An opportunity to rethink Latin America
Alicia Bárcena, Jean François Fogel, Mónica González Mujica, Michael Shifter, María-Noel Vaeza and Rubén Blades, some of the members of the Prisa Media Latin American Council.
Alicia Bárcena, Jean François Fogel, Mónica González Mujica, Michael Shifter, María-Noel Vaeza and Rubén Blades, some of the members of the Prisa Media Latin American Council.

Latin America is beginning to leave behind the most critical moments of the pandemic in the midst of enormous challenges. In an economic horizon hit by covid, the demands of a citizenry that does not see its demands met collide with a common institutional weakness in almost all countries. The end of the pandemic opens a new window of opportunity to think about strategies and structural reforms that help alleviate a general demand that demands a better quality of life. Prisa Media wants to foster spaces for thought and debate to contribute to this fundamental challenge. Thus, this Monday, in the walled city of Cartagena de Indias (Colombia), Prisa Media will lay the foundations of its Latin American Council (CLA) with leaders and personalities from the region such as Mónica González Mujica, Jean François Fogel, Michael Shifter, Alicia Bárcena or Ruben Blades. The Council will seek to generate spaces and periodic forums that involve the great regional and national leaderships, while opening a space for new voices and protagonists. The Council will also promote an educational and training platform for journalists.

On Tuesday, also in the Caribbean city, the Ibero-American Thought Festival will be held with several round tables, in which great personalities will participate, to discuss the political, social and economic challenges of the region. Colombia is immersed these days in a tense electoral campaign that will see a key event at the Festival before the second round to be held on June 19. The presidential candidate, Gustavo Petro, will participate in a conversation with the director of EL PAÍS, Pepa Bueno, and the journalist Alberto Casas. The meeting can be followed from 7:15 a.m. (local time), 8:15 a.m. (Washington), 9:15 a.m. (Buenos Aires), through EL PAÍS América, W-Radio and Caracol Radio.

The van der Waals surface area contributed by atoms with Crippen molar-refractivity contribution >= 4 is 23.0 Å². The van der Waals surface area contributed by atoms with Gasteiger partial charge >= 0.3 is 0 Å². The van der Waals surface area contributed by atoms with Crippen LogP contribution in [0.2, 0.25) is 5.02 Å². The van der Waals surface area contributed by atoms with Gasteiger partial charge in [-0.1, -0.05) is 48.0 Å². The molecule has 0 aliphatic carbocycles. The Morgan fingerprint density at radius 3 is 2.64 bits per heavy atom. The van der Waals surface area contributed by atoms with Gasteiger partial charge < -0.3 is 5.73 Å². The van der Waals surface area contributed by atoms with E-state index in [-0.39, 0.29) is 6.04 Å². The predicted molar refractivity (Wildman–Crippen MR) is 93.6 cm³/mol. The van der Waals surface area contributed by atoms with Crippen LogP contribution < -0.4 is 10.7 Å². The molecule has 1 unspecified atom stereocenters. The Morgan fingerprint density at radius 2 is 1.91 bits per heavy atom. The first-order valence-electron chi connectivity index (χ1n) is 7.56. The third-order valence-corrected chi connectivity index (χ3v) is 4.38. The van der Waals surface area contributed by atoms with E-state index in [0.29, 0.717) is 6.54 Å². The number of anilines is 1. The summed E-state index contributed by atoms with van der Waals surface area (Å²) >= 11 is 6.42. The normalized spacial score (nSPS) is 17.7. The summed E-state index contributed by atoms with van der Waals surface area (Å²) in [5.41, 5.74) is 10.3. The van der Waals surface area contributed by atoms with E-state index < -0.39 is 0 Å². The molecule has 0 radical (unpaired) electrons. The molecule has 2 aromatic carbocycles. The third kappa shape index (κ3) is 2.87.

The conversation will allow citizens to learn about the specific proposals of the left-wing candidate in a very atypical electoral campaign, in which no face-to-face meeting will be held due to Hernández’s refusal to attend debates. Colombia follows in the footsteps of these elections in other countries in which citizens poured out their weariness at the polls. Colombians voted on May 29 for the change and left all traditional political power out of the second round for the first time in its modern history. Both Petro, the leader of the left, and Hernández, a populist candidate, although ideologically very distant, respond to the same electoral impulse that transformed into votes a majority social frustration that runs through the region.

Fernando Carrillo Flórez, deputy director for Latin America at Prisa Media, considers that the region today faces more uncertainties than ever. “We must seek new consensus to build a future agenda in terms of reforms, which will allow us to renegotiate the social contract in our region. The authoritarianism and populism that exacerbated the pandemic bring us a democratic decline, an unprecedented social crisis and the paradox that some presidents of the region are full of mouths to gloat over the economic indicators, while the social indicators are in the dark. I usually. Great threats hang over freedom of the press, today the victim of a concentration of power that violates the ‘checks and balances’ of democracy and damages constitutional rights and freedoms”, he maintains.

The Prisa Media events coincide with the new drive from EL PAÍS América to reinforce its presence in the region, which already contributes half of the newspaper’s readership. The expansion of the newsroom in Bogotá, which will support the entire South American area, comes in a key political year.

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